Biomechanical and Biomedical Engineering: Is There a Difference?

De Motu Animalium. This is the Latin title of a book written around 320 BC. The author was none other than Aristotle. The translated title reads, “The Movement of Animals”. Through the writing of this book, Aristotle viewed the bodies of animals as mechanical systems. This may be the first book written that considers biomechanics. 

Roughly about the same time but in a different place, a prosthetic wooden toe was being used in ancient Thebes. This is known because a mummy from that area was recently found with a cleverly engineered artificial toe attached to its foot. This may be the first practical example of biomedical engineering.

Over the next 2300 years or so, several exceptional people throughout time contributed to the ideas behind biomechanical and biomedical engineering. But it wasn’t until the 19th Century that those ideas really took off. Standing on firm science and modern engineering techniques, they coalesced into the very practical and applicable sciences seen today. But what are they exactly and how are they different?

Both are interdisciplinary fields of science, based on mechanics and biology. They also are likely to include aspects of other fields of study such as physics, anatomy and chemistry. Although both analyze problems from multiple scientific perspectives, they differ by which areas of study they leverage to accomplish their goals. 

Biomechanical engineers heavily utilize physics because most biomechanical investigations center on actions and reactions. Some questions a biomechanical engineer might strive to answer include: Were the forces generated in a collision of two vehicles strong enough to cause the injuries reported? Could a fall down a flight of stairs cause a spiral fracture of the leg? In these analyses, one can see the application of engineering principles applied to physiology.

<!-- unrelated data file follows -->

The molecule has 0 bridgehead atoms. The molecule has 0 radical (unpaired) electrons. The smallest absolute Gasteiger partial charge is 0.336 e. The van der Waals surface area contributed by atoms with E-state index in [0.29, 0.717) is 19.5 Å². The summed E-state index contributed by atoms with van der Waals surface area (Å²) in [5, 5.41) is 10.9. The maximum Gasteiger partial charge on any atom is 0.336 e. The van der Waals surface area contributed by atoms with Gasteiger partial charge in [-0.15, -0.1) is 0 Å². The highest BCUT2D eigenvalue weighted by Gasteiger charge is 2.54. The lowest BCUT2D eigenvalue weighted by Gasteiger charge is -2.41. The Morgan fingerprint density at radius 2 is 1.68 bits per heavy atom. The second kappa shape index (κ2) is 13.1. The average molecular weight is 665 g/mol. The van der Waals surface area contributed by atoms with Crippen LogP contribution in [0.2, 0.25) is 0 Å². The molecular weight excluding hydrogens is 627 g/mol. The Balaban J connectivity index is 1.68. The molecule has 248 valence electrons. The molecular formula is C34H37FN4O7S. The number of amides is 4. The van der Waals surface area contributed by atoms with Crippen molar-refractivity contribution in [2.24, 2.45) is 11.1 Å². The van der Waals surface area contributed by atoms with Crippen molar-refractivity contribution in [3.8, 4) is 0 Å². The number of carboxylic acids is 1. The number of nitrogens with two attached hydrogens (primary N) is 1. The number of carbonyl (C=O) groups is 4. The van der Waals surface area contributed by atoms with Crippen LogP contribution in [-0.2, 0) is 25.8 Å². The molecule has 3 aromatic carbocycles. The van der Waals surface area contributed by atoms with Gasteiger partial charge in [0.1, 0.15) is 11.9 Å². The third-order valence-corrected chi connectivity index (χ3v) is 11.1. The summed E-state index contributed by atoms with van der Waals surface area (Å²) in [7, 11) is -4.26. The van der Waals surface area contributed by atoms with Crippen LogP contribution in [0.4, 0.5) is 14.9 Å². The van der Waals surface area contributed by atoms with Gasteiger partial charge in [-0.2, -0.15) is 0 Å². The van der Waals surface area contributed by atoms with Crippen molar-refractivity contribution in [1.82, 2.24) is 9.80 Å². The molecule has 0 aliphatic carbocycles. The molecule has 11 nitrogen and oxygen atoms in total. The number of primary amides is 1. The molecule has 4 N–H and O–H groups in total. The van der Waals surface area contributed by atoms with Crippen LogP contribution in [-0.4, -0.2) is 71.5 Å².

Biomedical engineers utilize biology and physiology, since most biomedical pursuits strive to provide mechanical solutions to anatomical problems. Examples of biomedical engineering are replacement organs, joints and limbs, sip-and-blow wheelchairs for quadriplegics and diagnostic tools, such as x-rays, CT scans, MRIs and ultrasounds. 

While the formal fields of biomechanical and biomedical engineering are relatively new, the concept of applying engineering principles to the study of anatomy and physiology has been around for centuries. Although initially theoretical, over the past century, theory has given way to practical applications. Both fields have a very real effect on the quality of human life that will only increase in significance as time marches on. Please contact us at  800.780.4221      .